Nevertheless, the court did not err in finding that CFX could not assert the protections of the statute in the case sub judice.   The provisions of the Occupying Claimants Law do not apply to a party who knows that his interest may terminate upon some condition or event.  Bartholomew v. Rothrock (App.1935), 21 Ohio Law Abs. 57, 58.   Such a party cannot assert ownership against the other party lawfully exercising its reversionary, executory, or remainder interest.   Thus, the law will not operate to protect a life tenant against a remainderman, Beardsley's Lessee v. Chapman (1853), 1 Ohio St. 118, 124, 1853 WL 4, one co-tenant against another with right of survivorship, Taylor v. Foster's Admr. (1871), 22 Ohio St. 255, 268, 1871 WL 31, or the holder of a determinable fee against a reverterman, see Young v. Mahoning Cty. Commrs. (1892), 7 Ohio Fed. Dec. 324, 53 F. 895.   CFX was aware that its interest could be forfeited to RA upon its breach of the lease covenants.   In this regard, the provisions of R.C. 5303.08 did not apply to CFX, and it is due no compensation thereunder.


We take CFX's third assignment of error next.   CFX asserts:

“The lower court erred when it ruled that Appellant could not cure any default in arrearages of lease payments under the terms and conditions of the lease.”

CFX makes two distinct arguments in connection with this assignment.


First, CFX asserts that, as lessee, it has a right to cure contained within the following lease provision, which is structured as a single, very complex sentence:

“It is further covenanted and agreed that lessors shall have the first lien upon every right and interest of the lessee to or in the said premises and the improvements thereon, to secure the payment of said rents and the performance of leases covenants herein and if at any time the rent aforesaid reserved or any part thereof or any taxes, assessments, rates or charges against said premises or any liability for damages as aforesaid all as herein before provided shall be in arrear or unpaid for a period of sixty days after same shall have accrued or become due and payable, or if lessee for said period shall otherwise fail to faithfully keep and perform any other covenant or agreement herein contained then lessors may at their option and after notice thereof given to said lessee enter into possession of said premises and all improvements thereon and the same to have and to hold as in their first and former estate until said rents, taxes, assessments, rates, charges, or other liability as hereinbefore specified remaining due and unpaid together with all costs and charges expended in obtaining possession of said premises or for their uses, improvement and repair or incident to the operation and management thereof as well also as interest upon the several sums that may so remain unpaid or be so expended shall be fully satisfied and repaid to said lessors, and upon full discharge of all such liability as aforesaid immediate possession shall be given to lessee, provided, however, that if said liability of lessee as aforesaid shall not within two years after possession is taken by lessors be fully discharged then this lease and everything herein contained on lessor's behalf to be done and performed shall at lessors option cease, determine and be utterly void and it shall be lawful for lessors to enter upon said premises with the appurtenances or any part thereof in the name of the whole and the same to occupy and repossess as though this demise had not been made and in that event all buildings or other structures put or erected upon said premises shall be and remain the property of lessors.”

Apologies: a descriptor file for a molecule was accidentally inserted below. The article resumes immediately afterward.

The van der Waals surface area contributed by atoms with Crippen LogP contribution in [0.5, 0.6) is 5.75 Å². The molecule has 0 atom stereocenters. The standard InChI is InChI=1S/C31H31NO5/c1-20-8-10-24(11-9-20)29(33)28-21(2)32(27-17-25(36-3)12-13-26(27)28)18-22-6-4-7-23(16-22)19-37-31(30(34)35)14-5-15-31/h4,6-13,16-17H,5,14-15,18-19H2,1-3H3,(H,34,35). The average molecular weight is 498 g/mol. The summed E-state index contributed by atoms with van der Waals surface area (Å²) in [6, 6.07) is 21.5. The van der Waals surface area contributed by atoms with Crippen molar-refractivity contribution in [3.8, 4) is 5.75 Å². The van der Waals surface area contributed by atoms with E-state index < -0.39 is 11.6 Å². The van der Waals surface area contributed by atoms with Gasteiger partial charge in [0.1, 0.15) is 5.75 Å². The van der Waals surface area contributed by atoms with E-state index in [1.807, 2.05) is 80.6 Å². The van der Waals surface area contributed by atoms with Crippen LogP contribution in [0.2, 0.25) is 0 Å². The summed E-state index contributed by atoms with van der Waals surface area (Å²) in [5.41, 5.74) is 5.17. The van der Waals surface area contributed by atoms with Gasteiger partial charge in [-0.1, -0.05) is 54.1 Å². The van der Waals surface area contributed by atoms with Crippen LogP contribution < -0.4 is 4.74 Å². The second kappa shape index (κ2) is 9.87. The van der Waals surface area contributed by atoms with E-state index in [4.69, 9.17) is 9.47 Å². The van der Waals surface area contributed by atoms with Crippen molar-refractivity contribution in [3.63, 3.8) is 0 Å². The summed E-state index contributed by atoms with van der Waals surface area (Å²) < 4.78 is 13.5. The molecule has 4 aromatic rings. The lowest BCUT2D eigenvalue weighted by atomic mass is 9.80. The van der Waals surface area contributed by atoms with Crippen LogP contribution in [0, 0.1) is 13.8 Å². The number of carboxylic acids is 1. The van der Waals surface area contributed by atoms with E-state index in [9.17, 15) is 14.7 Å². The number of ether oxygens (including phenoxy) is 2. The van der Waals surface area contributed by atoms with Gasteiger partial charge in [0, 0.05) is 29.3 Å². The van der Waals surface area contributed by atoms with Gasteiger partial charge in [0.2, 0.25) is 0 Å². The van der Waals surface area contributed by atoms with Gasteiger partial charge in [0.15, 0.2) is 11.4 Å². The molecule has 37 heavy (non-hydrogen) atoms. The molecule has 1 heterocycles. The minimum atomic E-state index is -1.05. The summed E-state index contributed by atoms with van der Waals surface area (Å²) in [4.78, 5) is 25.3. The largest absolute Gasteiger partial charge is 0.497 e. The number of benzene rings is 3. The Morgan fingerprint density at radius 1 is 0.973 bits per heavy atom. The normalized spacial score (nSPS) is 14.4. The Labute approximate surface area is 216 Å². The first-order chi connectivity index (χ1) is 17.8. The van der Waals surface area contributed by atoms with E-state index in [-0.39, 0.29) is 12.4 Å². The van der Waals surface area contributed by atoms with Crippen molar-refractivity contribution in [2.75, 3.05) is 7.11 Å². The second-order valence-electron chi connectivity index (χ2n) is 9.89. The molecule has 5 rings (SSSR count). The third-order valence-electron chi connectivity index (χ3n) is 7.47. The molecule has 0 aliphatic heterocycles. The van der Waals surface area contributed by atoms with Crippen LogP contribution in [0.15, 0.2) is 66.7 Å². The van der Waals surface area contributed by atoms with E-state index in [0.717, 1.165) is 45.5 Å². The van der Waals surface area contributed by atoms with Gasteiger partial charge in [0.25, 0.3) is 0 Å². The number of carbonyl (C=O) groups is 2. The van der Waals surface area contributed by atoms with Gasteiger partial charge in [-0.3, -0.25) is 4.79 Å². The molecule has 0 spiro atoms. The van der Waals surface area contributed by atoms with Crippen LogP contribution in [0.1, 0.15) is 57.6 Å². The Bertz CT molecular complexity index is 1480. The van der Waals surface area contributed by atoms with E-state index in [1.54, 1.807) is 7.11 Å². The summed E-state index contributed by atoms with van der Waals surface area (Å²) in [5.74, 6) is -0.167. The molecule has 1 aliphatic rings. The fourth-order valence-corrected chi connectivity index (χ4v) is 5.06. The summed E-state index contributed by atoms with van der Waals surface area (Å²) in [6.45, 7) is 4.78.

The trial court found that the lessee's right to cure in this provision (“upon full discharge of such liability as aforesaid immediate possession shall be given to the lessee”) was not invoked until the lessors exercised their right of possession after giving notice thereof.   The court found that repossession of the property by lessors was a right they exercised at their option (“if at any time the rent * * * or any taxes * * * shall be in arrear or unpaid for a period of sixty days * * * lessors may at their option and after notice thereof * * * enter into possession of said premises”).  (Emphasis added.)   Because RA, as lessor, did not exercise its option to repossess, the court reasoned, CFX had no right of cure.   It found further that CFX had breached its obligations under the lease.   Thus, it found  that RA had the right to terminate the agreement.   It concluded that RA could do so without taking possession, giving notice thereof, or granting CFX two years to cure its arrearages.